1902 Encyclopedia > Italy > Beneficence (Social Welfare)

(Part 21)


Beneficence (Social Welfare)

A first attempt to form an idea of the number and nature of the beneficent institutions of Italy was made by the Government in 1862, and the result was published in 1864 in the Oalendario générale del Begno. A fuller inquiry was undertaken in 1863 by the board of statistics under the direction of Pietro Maestri, and the information was communicated to the public in 15 large volumes published between 1868 and 1872. According to this inquiry, usually called of 1861, because the data refer to the state of the institutions in that year, the total number of benevolent institutions (exclusive of the province of Rome) was 20,123 (of which 3866 were purely religious foundations), and. their property was valued at 1,100,932,000 lire. The amount of money annually expended by these institutions was about 86,000,000; and on an average 6,305,000, or about a fourth of the population, were recipients of their bounty in one form or other. In 1862 a law was passed by which the control of all public institutions of a charitable nature was placed in the hands of the communal authorities, and these have to appoint a charity committee to superintend the department and balance the accounts. In the case of all institutions subsidized by the state, the accounts must be presented to the minister of the interior ; and to this functionary is assigned the right of dissolving or reorganizing any institution which the communal authorities report as misdirected or defective. Every institution is obliged to have a regular treasurer, with surety. During the eighteen years that the law has been in force, it has greatly improved the state of matters ; but that there is much room for further improvement appears from the fact that nearly the half of their gross income is of no avail for the special purposes for which they exist.

The following details, derived from an admirable report presented by Signor Bodio to the international congress of beneficence in Milan, August 1880, [Footnote 462-1] show the present extent of the opere pie, or works of piety. In 1878 there existed in the kingdom 3668 eleemosynary charities, 13 charities for prisoners, 2694 dowry charities, 15 baliatici (charities for poor nursing mothers), 239 asylums for shelter, 16 labour charities (case di lavoro), 1028 foundations for the assistance of the sick in their own homes, 41 for the assistance of women in childbed in their own homes, 1139 hospitals for the sick, hospitals for chronic patients, 18 maternity hospitals, 15 lunatic asylums, 10 seaside hospitals, 508 school charities, 340 infants' asylums, 397 collegi e retiri, 463 orphanages, 17 deaf-mute institutions, 9 blind asylums, 695 monti di pietà, 1965 monti frumentari (offices for furnishing grain to poor peasants in return for pledges), 30 agrarian loan funds, 102 nursling and foundling institutions, 2633 "congregations of charity," and 1553 foundations of miscellaneous scope. [Footnote 462-2] These 17,870 institutions being distributed among 5951 communes, 2431 communes have none of their own ; but the advantages of the institutions are seldom confined to the special communes in which they are situated.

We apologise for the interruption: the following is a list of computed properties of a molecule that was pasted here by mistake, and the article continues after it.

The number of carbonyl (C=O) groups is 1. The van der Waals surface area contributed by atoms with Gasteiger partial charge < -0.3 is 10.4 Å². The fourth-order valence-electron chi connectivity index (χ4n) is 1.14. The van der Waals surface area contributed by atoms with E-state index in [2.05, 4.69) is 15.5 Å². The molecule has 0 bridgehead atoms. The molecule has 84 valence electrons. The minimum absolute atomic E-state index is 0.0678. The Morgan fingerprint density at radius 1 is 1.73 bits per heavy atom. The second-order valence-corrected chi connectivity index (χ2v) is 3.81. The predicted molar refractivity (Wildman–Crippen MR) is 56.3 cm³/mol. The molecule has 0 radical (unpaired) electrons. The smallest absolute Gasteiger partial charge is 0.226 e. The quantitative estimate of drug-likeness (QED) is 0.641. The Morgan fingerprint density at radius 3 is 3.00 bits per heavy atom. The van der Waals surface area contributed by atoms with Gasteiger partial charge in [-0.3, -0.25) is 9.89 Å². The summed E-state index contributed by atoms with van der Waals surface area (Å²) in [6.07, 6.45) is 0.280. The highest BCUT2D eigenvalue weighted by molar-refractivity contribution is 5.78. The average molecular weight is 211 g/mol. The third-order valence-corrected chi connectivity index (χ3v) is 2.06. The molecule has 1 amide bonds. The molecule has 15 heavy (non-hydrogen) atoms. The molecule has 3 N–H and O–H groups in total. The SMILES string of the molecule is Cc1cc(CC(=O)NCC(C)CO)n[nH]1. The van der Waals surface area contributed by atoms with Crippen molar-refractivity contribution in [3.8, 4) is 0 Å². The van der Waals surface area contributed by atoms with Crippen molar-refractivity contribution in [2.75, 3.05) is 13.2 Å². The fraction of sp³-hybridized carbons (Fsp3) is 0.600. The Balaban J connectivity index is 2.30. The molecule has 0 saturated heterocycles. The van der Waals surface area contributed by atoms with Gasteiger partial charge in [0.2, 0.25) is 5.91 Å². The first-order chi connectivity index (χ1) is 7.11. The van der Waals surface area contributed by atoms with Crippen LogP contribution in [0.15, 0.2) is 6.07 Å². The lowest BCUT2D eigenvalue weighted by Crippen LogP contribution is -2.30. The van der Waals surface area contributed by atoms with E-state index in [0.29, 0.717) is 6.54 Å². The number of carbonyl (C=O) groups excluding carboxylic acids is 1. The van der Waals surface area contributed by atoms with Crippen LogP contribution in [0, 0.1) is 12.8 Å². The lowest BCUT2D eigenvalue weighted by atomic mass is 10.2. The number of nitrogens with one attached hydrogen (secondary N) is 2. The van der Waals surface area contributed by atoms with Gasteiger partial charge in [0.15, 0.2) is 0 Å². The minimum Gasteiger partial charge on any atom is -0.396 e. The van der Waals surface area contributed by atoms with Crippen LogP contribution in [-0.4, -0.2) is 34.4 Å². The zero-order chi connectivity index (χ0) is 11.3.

The following table (XXXVI.) indicates the gross and the net revenues enjoyed by the opere pie of each of the compartimenti :—

== TABLE ==

Classifying the institutions, the following results appear, the amounts being stated in thousands of lire (Table XXXVII.):--

== TABLE ==

The following table (XXXVIII.) gives the returns for 1877 for the lunatic asylums of Italy:--

== TABLE ==

It appears that the number of asylums is deficient in the Napoletano and in Sicily and Sardinia, while of all the regions Emilia and the Marches are the best supplied. Of the institutions included in the table, some are maintained by the provinces, such as those of Cuneo, Alessandria, Bergamo, &c, others by the municipalities, others again by private individuals. Among the larger establishments are the public asylums of Genoa (Manicomio pubblico), Milan, Aversa (819 inmates), Rome (715), Siena (791), Florence (712). Venice has separate establishments for its male and female lunatics.

The idea of establishing seaside hospitals to which patients could be taken from the inland districts for change of air has been carried into effect more extensively in Italy thar in most other countries. Such institutions exist at Viareggio (since 1856), Voltri (1862), Fano (1863), Leghorn (1864), Sestri Levante (1867), Porto d'Anzio (1868), Venice (1868), Porto S. Stefano (1870), Rimini (1870), Riccione(1871), Loano (1871), Celle (1872), Grado (1873), Palermo (1874), Pisa (Bocca d'Arno, 1876), Cagliari (1879). In many cases a very considerable number of communes have the right of sending their patients to a given hospital; that of Loano for instance receives from thirty-four communes which have committees of transmission. See Dr Gaetano Pini, " Gli ospizi marini e le scuole pei rachitici in Italia" in Atti del VI. Oongresso dell' Associazione medica italiana, Turin, 1877.


462-1 Printed in Archivio di Statistica, 880. fasc. iv.

462-2 It is to be observed that this list does not include those institutions which are still, like the great Cottolengo Hospital at Turin, under the direct control of their founders.

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